However, for the benefits to remain tax free for the beneficiaries, payment of the funds has to be made by the pension plan/scheme administrator within two years of death – either into a drawdown arrangement or as a lump sum death benefit paid to the beneficiaries.

If the two year window is missed payments to the beneficiary will no longer be tax free, and they will have to pay marginal rate income tax on any benefits they receive.

As the personal representative you are not directly responsible for making sure that the beneficiaries provide this information to the pension plan or scheme administrator but the beneficiaries may rely on you to tell them this type of information – could this fall into duty of care?

Useful tips

If you think the person who has died may have had other pension funds, possibly linked to an old employer, then you can also use the Pension Tracing Service to locate information about them. Details can be found at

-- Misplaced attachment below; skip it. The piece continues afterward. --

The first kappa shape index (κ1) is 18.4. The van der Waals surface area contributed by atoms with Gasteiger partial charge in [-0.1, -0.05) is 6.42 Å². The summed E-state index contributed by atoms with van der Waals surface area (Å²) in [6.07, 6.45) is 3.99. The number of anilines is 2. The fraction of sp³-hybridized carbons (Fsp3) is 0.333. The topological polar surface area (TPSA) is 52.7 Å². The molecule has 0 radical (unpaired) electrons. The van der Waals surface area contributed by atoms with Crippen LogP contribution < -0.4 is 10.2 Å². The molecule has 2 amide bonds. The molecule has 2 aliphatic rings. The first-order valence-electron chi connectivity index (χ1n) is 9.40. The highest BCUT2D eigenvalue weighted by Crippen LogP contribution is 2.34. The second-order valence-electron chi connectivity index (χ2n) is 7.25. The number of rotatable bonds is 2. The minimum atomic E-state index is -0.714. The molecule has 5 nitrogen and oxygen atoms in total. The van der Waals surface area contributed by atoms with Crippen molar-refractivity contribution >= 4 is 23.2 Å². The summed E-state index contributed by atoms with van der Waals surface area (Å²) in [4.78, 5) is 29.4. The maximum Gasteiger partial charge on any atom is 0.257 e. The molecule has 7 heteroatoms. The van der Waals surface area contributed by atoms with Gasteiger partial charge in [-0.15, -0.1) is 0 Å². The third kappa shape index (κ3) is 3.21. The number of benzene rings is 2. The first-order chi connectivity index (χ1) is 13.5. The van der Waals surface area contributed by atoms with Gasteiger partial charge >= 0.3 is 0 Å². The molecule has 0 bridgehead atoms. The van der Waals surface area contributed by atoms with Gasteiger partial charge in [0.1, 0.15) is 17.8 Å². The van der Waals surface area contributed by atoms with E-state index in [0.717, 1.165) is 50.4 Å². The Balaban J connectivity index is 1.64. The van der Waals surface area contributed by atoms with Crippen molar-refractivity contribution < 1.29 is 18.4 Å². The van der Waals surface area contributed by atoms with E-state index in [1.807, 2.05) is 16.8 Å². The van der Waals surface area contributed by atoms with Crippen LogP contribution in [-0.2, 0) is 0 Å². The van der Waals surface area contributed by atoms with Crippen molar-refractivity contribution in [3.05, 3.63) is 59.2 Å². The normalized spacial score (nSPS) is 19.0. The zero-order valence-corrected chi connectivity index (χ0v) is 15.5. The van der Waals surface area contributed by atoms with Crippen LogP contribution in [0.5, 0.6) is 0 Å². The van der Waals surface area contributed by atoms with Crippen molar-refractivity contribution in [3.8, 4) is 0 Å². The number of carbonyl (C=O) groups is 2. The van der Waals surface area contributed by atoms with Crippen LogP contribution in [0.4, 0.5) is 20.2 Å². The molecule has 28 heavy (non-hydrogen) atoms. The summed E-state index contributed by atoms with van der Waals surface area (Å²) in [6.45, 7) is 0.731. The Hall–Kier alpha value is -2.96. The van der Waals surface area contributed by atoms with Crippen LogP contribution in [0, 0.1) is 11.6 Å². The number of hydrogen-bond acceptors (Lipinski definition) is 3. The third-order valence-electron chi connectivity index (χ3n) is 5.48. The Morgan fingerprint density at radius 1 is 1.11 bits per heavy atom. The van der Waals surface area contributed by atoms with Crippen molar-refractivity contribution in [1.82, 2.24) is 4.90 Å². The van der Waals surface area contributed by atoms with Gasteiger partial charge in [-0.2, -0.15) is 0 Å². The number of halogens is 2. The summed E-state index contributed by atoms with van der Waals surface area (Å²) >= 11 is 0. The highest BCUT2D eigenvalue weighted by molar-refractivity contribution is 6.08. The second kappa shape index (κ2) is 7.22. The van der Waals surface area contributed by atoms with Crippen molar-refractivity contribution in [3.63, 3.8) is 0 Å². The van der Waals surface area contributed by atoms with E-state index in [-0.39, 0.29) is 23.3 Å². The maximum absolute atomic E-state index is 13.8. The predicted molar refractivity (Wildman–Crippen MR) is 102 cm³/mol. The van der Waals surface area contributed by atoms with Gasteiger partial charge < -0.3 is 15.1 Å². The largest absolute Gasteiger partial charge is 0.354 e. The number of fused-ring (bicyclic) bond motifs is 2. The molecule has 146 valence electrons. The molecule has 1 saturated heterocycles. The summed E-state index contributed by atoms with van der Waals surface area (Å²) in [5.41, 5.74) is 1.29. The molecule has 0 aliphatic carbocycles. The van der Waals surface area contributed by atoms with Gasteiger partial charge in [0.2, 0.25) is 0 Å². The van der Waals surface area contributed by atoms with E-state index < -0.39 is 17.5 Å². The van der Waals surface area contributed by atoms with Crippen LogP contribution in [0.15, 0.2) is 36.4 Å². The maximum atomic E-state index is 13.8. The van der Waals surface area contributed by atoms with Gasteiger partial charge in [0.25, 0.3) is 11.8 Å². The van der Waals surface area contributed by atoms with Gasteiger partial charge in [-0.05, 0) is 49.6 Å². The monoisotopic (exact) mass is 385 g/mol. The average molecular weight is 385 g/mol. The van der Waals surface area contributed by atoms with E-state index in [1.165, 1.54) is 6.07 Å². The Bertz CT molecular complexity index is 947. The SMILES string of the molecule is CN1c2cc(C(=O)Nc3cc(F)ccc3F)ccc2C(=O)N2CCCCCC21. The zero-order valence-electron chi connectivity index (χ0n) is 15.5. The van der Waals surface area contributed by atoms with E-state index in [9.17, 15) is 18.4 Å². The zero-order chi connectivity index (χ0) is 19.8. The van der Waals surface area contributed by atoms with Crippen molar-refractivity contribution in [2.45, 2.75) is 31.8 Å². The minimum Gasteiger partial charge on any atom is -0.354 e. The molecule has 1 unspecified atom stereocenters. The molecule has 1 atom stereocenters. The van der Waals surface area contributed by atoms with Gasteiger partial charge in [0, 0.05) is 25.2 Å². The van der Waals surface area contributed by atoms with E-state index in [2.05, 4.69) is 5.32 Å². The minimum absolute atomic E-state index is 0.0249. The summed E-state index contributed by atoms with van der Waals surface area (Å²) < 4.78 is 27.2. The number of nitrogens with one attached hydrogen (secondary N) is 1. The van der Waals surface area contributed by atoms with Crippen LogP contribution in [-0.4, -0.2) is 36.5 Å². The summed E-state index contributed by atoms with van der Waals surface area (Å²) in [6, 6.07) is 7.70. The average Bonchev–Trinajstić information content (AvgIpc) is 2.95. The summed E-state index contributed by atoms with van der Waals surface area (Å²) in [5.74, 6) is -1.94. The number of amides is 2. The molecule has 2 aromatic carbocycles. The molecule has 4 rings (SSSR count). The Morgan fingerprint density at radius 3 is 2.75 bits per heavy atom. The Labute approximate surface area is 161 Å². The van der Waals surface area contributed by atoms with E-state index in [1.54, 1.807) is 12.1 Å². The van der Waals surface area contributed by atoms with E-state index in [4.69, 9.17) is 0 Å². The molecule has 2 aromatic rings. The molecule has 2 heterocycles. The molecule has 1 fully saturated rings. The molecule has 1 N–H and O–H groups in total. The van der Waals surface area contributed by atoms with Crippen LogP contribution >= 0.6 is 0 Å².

With so many different types of pension arrangements in existence, all with their own rules, and the complexities of the Lifetime Allowance it can be extremely challenging for a personal representative to be confident that they have taken all of the appropriate steps needed. Why not let us help you?

The Financial Conduct Authority does not regulate Tax Advice or Estate Planning.

We have decades of experience in helping people manage their pension funds, and are here to help.

If you would like more information on the broader duties falling to you as a personal representative get in touch today.